Even after the Kurenivka tragedy, the Soviet authorities still refused to abandon the idea of redeveloping the Babyn Yar area. In 1962, it was decided to liquidate the cemeteries located along Melnykova street and build a sports complex. Thus, the Soviet government tried its best to deprive Babyn Yar of its original symbolic meaning, by superimposing various functional layers on the site. 

Besides Nikrasov, other writers addressed the theme of Babyn Yar directly during the brief period of tentative liberalization known as “The Thaw”. In 1961, Yevgeny Yevtushenko wrote a poem that began “No monument stands over Babi Yar…”  The author immediately became famous in the West, where the oblivion of the Holocaust site was perceived as one of the signs of Soviet state antisemitism. In 1966, a censored version of Anatoly Kuznetsov’s Babi Yar: A Documentary In the Form of a Novel was serialized in the journal Youth. After Kuznetsov defected to the west a few years later, all his books were made unavailable to Soviet readers. 

Meanwhile, Babyn Yar was becoming a focal point for Jewish and non-Jewish activism. Beginning in September 1966, people would gather to mark the anniversary of the massacre. From the late 1960s to the mid-’80s at least nine of the commemoration’s organizers were arrested and given jail terms of a year or longer. Non-Jewish intelligentsia were also repressed and persecuted for taking part in those illegal gatherings at Babyn Yar.

This lack of official memorization becomes, to some extent, an international scandal that harms the image of the USSR. Finally, in November 1966, the Soviet state erected a plaque on the site, which said that a monument will be constructed here, in the future, dedicated to the Soviet people who fell victim to fascist crimes committed during the temporary occupation of Kyiv. 

Thus, confronting the discourse of Jewish activists, Soviet officials promoted their own discourse. Ten years later, the monument finally appeared. It was a mass of tangled bodies in struggle, forming a sort of pyramid. The inscription at its base said, “Here, in 1941-43, German fascist occupiers executed more than 100,000 citizens of Kyiv and prisoners of war.” The Jewish identity of most of the civilian victims remained, of course, hidden, but at least some tension was relieved by the monument.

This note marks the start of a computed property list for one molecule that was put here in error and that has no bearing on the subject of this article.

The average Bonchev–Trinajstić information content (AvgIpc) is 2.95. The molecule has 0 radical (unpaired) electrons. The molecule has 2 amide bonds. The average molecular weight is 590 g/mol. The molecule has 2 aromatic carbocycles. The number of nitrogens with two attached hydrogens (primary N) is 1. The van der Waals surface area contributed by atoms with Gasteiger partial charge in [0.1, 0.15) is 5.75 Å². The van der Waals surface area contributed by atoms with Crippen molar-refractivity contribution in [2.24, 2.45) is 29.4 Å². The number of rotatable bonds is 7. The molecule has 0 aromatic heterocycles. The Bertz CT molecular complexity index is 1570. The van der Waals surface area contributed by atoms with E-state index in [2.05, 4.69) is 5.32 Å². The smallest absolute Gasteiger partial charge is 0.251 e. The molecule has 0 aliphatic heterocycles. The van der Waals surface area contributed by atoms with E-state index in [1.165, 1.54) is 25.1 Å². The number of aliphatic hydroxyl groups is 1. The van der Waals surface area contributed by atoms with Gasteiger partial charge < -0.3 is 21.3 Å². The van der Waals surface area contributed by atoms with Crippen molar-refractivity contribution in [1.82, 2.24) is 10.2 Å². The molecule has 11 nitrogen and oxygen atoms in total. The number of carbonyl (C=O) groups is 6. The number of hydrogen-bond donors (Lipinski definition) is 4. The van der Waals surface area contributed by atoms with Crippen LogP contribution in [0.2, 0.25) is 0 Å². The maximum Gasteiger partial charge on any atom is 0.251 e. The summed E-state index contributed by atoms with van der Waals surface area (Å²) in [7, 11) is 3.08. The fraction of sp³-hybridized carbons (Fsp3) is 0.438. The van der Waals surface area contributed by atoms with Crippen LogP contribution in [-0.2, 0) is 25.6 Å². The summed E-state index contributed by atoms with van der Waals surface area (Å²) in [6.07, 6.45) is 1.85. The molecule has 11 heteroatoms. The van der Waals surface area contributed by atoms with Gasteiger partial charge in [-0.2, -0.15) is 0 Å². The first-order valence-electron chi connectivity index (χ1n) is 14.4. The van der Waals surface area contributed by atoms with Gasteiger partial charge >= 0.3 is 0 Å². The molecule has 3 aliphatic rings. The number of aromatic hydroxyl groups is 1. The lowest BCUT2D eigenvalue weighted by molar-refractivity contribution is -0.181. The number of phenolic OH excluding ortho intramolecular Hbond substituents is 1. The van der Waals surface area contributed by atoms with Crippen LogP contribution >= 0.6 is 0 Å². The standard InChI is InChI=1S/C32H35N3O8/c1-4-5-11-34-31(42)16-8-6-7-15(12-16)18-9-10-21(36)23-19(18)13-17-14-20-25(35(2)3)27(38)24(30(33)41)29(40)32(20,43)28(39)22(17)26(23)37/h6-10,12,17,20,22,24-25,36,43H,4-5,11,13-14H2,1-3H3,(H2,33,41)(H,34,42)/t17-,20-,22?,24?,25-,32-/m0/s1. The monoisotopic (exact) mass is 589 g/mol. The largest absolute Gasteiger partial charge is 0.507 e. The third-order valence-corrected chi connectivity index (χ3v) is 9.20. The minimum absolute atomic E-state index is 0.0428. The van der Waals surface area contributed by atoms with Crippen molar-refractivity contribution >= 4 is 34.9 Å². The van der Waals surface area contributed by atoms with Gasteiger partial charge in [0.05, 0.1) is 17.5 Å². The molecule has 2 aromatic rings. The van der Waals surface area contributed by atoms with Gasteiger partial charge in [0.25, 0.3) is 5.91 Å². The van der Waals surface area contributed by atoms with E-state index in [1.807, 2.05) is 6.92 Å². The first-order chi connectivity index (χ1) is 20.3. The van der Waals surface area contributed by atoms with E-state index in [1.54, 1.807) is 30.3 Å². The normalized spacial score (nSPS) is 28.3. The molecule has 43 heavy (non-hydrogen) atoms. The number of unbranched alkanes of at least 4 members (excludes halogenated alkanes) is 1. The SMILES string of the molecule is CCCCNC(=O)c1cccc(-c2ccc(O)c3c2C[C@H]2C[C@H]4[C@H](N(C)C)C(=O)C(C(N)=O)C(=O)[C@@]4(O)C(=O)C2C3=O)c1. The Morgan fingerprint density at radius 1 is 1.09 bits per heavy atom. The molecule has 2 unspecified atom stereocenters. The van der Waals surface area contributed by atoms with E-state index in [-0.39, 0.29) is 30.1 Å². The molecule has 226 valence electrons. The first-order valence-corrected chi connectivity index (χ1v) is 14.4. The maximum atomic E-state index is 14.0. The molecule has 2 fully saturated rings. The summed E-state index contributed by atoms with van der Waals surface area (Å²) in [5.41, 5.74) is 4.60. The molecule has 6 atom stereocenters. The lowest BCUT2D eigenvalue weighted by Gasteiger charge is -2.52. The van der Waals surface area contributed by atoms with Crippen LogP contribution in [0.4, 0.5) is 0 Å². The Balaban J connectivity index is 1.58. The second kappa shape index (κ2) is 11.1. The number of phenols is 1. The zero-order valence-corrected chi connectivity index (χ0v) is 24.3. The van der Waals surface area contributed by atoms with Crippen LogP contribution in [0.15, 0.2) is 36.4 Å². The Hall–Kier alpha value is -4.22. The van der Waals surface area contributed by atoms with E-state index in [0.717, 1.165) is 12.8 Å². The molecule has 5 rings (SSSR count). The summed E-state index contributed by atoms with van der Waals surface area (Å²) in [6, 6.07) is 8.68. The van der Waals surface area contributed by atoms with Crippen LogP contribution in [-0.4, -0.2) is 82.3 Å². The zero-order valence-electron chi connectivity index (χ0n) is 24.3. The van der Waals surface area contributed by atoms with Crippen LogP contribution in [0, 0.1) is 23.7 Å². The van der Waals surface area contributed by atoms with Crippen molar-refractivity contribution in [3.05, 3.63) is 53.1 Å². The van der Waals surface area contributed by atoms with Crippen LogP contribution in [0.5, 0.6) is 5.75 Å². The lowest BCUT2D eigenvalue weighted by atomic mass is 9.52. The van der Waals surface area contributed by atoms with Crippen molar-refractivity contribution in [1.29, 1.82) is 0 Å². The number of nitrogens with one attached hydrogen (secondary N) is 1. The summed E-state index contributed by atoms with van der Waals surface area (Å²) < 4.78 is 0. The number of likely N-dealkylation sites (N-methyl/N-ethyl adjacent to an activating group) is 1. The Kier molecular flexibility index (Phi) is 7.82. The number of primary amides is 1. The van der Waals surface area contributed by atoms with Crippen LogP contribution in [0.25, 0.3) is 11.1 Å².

When the Soviet Union collapsed in 1991, Babyn Yar got a second monument, and its first with any explicit reference to Jews. More than two dozen more markers followed in the next decades, honoring, among others, Ukrainian nationalists, Jewish resistance fighters, Roma people, several Ukrainian soccer players who had been gunned down at Babyn Yar after their team defeated a German team. 

After Ukraine’s declaration of independence, Ukrainian society was tasked with rethinking its identity, history, values, and civilizational orientation. The development and promotion of one's own vision of history, which primarily included the titular nation, gained momentum. The tradition of monoethnic perception of the Ukrainian past had strong Soviet roots. As historian Serhy Yekelchyk explains in his monograph, Stalin’s Empire of Memory, under the condition of centralized management, the authorities were interested in instilling in the controlled territories a stable, homogeneous identity, in this way more clearly delineating the space they managed. In addition to this Soviet tradition, Ukrainians’ own victimhood, the tragedies and concealed pages of their history, attracted increasing attention after being silenced for many decades. Among these most topical points in Ukrainian history, we can identify the Holodomor, the anti-Soviet resistance, whether armed or intellectual dissidents, and the struggle for Ukrainian statehood.

It was quite predictable that the basis of the new pantheon of historical personalities would be those who were involved in the national liberation struggle of the Ukrainian people for centuries. Among them, personalities such as Bohdan Khmelnytsy, Mykhailo Hrushevskyi, Volodymyr Vynnychenko, Symon Petliura, Stepan Bandera, and Roman Shukhevych.